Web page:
NEW YORK (GenomeWeb News) - The sequencing of the genome of the chicken (Gallus gallus), could soon begin paying out dividends for those in the agriculture business world as researchers working with the US Department of Agriculture are using the sequence to develop a vaccine to help combat a poultry disease, the USDA said today.
Researchers at Michigan State University, the University of Delaware, and Texas A&M University worked with funding from the USDA’s Cooperative State Research, Education, and Extension Service to identify individual genes that are linked to MDV, or Marek’s disease, a highly contagious viral disease that costs the worldwide poultry industry $1 billion per year.
The USDA said that the new information about the interactions between the virus and the chicken genes was used to develop methods for seeing which chicken genes are either expressed or modified by the viral infection.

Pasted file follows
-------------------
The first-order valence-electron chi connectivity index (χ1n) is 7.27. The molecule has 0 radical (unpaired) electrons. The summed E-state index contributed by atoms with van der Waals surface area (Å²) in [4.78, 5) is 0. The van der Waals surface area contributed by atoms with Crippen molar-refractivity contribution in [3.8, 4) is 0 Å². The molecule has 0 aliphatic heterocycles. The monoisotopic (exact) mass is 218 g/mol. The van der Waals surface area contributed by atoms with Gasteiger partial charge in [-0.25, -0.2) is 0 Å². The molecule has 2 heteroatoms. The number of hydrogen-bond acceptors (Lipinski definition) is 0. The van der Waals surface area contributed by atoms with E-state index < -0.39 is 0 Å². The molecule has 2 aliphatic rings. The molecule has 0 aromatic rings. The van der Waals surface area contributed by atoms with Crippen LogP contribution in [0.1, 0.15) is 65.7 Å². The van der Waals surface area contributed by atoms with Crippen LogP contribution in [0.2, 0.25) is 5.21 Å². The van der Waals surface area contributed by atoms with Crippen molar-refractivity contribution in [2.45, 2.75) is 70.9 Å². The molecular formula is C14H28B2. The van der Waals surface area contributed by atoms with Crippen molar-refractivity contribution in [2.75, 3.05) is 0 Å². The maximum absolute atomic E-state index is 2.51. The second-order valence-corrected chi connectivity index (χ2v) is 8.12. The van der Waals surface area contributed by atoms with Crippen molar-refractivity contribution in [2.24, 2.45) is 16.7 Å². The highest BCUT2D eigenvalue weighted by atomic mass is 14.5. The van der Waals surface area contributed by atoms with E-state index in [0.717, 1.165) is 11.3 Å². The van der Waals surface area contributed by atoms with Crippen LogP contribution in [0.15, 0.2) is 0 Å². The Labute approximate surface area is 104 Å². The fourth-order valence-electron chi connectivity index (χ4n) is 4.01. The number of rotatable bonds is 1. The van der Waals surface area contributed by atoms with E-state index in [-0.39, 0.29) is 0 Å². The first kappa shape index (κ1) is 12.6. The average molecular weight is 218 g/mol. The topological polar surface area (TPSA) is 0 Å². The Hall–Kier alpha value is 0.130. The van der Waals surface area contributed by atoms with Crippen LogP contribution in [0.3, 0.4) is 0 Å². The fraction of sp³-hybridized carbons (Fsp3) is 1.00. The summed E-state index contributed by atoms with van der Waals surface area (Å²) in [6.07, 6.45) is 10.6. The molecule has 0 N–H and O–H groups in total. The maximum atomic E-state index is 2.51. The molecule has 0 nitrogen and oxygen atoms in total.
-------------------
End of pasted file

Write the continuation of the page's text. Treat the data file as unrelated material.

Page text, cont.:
The chicken MIP-1 gene was cloned to help create the vaccine strain of the virus, which the USDA called comparable to the “best commercially available vaccines.”
The vaccine research will continue with studies of gene silencing and genetic markers that could help improve resistance to Marek’s disease in commercial flocks.
An analysis of the Gallus gallus genome was published in late 2004, and showed that around 60 percent of its protein coding genes have counterparts in humans.
Since 2001, lead institution MSU has been working off of a $1.6 million grant from the USDA to conduct the Marek’s Disease prevention research program.
The effort now has generated and tested a glass slide array that contains over 13,000 unique express sequence tags, nearly 8,000 bacterial artificial chromosomes, and 900 genetic markers.